This diagram is used to identify each one the contributing root causes inclined to be causing an issue. This methodology may be used on any type of problem, and can be customized by the user to match the circumstances.
Steps to make a Cause and Effect Diagram
The steps below outline the major actions to consider in creating a Cause and Effect Diagram.
- Write the effect in a box on the side of the webpage.
- Draw a horizontal line to the left of the result.
- Choose the categories of causes for the result. Useful categories of triggers in a classic fishbone diagram include Materials, Methods, Equipment, Environment, and Individuals.
- Another way to consider classes would be in terms of causes at every significant step in the process.
- Draw diagonal lines above and below the flat line (these will be the”fishbones”), and tag with the classes you have selected.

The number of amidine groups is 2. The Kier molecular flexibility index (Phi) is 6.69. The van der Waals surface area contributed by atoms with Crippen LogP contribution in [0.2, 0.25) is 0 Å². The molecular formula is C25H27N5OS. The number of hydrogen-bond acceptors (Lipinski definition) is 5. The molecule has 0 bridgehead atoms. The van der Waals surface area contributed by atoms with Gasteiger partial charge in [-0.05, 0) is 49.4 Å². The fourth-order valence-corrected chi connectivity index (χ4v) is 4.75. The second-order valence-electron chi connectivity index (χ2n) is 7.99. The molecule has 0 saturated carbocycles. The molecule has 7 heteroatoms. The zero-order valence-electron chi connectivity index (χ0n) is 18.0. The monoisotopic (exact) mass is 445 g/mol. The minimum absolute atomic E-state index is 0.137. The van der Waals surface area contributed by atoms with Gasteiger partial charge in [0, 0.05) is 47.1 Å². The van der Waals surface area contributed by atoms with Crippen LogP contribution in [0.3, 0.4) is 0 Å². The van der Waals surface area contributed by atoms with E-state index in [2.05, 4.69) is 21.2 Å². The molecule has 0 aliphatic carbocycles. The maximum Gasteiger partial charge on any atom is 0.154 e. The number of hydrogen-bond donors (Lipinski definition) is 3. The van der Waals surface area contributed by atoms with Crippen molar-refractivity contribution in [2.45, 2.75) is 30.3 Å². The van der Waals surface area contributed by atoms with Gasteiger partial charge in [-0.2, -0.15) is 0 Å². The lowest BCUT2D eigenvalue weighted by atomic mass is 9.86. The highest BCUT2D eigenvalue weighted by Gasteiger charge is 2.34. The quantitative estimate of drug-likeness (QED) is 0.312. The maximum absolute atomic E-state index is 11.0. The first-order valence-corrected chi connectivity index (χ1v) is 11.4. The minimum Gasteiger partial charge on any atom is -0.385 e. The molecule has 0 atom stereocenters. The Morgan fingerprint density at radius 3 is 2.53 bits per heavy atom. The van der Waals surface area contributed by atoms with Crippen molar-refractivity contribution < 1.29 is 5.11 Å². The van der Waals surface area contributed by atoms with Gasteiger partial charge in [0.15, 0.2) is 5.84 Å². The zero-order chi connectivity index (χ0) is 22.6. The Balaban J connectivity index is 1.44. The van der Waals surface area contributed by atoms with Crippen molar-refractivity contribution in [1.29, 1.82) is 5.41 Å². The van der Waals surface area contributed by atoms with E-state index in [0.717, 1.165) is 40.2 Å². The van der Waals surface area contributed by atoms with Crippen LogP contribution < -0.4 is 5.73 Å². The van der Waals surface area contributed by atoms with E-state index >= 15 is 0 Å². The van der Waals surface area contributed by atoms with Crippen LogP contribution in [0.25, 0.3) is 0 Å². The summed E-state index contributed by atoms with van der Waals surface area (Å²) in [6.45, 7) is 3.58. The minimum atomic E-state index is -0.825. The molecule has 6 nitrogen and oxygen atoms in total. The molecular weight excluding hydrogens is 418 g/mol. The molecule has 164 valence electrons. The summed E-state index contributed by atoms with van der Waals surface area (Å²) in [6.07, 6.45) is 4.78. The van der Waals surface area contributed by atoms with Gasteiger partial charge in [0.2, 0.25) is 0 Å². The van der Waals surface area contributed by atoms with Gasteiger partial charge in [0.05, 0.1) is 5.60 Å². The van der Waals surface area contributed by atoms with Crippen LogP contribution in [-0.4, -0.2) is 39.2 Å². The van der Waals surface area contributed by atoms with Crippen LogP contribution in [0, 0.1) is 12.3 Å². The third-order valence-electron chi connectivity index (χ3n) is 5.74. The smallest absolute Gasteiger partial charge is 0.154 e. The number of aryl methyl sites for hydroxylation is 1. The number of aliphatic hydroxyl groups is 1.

- Generate a list of causes of each category.
- Develop the causes by asking”Why?” Until you have attained a beneficial level of detail–that is, once the cause is certain enough to be able to examine a change and measure its effects.
Developing a Cause and Impact
- Click on Diagram > New in the toolbar.
- You can use the search bar search the diagram.
- Give the diagram a name (such as: Delayed Schedule), then click OK to finish creating the diagram.
- Double click issue on the ideal hand side of this diagram and rename it (such as: Delayed Schedule).
- Double click Category1 to rename the class to Equipment.
- Right click Equipment and select Add Primary Cause from the toolbar to create a new main cause.
- Double click Cause and then rename it to Equipments weren’t provided in time, and then create a secondary trigger by right clicking Equipments were not provided on time and select Add Secondary Cause.
- Repeat measure 5 to 8 over to make additional primary and secondary triggers.
- You may see something similar to this when you complete your diagram.